World of Warcraft Classic goes live on August 27, but Blizzard is anticipating long queues for some of the more popular realms, meaning there’s a possibility you might be waiting for ‘several hours’ to actually get in and start playing on launch day.
This came to light earlier this week and was reinforced during a Reddit AMA with the WoW Classic devs yesterday, with a senior game producer, ‘Chromschi’, observing that (opens in new tab): “On the most popular servers, such as Herod and Shazzrah, we are currently estimating lengthy queue times – up to several hours or more in certain instances.
“That is why we strongly encourage players to use the name reservation period to transfer their characters and their guilds to lower pop realms.”
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By spreading this information now, Blizzard is hoping that some players will put in for a transfer, and that the firm will better be able to balance out the relative populations of the various servers.
Executive producer ‘AltruisWoW’ further noted (opens in new tab) that there are contingency plans to bring up additional realms in a swift manner if necessary, adding: “As you can imagine, it’s difficult for us to gauge how many people will come to play Classic and stay on to experience max-level content. Ultimately, we want to see realms with healthy stable populations so we’ll try to match demand without inadvertently creating low population realms in the process.”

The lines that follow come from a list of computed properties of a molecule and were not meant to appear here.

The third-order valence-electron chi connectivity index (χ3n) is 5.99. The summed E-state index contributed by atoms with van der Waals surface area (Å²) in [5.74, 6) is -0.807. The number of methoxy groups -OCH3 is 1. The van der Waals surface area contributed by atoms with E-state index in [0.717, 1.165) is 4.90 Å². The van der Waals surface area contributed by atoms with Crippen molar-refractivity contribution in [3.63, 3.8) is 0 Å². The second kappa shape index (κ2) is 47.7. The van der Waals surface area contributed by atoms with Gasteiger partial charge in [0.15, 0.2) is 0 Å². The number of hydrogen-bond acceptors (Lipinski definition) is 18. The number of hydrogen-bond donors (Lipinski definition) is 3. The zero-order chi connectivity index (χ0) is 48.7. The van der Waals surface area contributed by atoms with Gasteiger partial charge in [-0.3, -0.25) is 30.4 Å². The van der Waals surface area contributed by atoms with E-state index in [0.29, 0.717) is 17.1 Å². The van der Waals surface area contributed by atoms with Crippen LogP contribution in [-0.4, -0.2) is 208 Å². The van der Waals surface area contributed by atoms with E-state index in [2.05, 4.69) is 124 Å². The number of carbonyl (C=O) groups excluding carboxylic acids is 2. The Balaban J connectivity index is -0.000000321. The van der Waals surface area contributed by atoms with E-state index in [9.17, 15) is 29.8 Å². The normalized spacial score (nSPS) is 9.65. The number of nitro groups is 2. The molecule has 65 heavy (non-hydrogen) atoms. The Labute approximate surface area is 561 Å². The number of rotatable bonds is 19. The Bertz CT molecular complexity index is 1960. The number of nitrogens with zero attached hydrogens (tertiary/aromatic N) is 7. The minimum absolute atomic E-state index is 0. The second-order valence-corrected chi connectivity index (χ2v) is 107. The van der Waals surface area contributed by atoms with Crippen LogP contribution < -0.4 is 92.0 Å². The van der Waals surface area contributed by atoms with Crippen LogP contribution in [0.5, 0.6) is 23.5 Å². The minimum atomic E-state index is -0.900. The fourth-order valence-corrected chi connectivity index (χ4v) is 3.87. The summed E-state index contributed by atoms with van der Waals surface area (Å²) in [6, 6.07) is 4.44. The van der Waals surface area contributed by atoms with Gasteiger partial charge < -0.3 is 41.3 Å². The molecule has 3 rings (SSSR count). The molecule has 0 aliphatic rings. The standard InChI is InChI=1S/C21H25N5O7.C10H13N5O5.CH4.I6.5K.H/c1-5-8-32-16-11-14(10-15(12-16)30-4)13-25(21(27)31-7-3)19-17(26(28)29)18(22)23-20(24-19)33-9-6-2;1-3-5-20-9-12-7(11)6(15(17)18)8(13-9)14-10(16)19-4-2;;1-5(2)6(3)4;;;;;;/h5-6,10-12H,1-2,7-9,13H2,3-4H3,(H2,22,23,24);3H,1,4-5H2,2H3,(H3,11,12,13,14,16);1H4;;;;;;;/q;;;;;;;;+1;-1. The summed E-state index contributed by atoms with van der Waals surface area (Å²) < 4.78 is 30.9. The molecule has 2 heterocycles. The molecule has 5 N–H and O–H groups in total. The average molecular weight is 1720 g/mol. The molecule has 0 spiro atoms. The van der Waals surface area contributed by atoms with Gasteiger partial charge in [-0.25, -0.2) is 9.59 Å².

The central problem here is likely to be that as World of Warcraft Classic is free to any existing subscriber, an absolute ton of people are likely to jump in next week, just to give it a whirl for nostalgia’s sake (or pure curiosity).
Therefore there’s the prospect of a massive logjam of players, but the initial frenzy will likely die down soon after as those who are only casually interested in the idea of stepping back in time 13 years fall away.
That could then create the opposite problem, leaving some realms with a very low population, and therefore feeling rather dead.
So Blizzard might have to try to rebalance things, but the theory (or hope) is that on a general level, the WoW Classic player base will then increase steadily, as the hardcore get sucked in by the traditional gameplay mechanics and design. The latter present much steeper challenges than the base game, encouraging more social interaction, and therefore stronger bonds between players and guilds.
As one dev has previously said: “This difficulty drives you to rely on other players to help you – and that in turn strengthens the emerging social connections.”
So that’s the theory, but the initial practicality of this fresh-but-old spin on the MMO could be quite frustrating with the queuing by the sounds of things, as while Blizzard is telling players to be sensible and use transfers if necessary, these messages often fall on deaf ears.
The good news is that any huge queues are likely to be a temporary situation, as mentioned. But still, it seems there’s a definite danger of some enthusiasm being seriously dampened by long waiting times come launch day.
As an interesting side note, exec producer AltruisWoW also stated that character boosts (opens in new tab) were not in-keeping with the Classic version of the game, and confirmed they would not be introduced.
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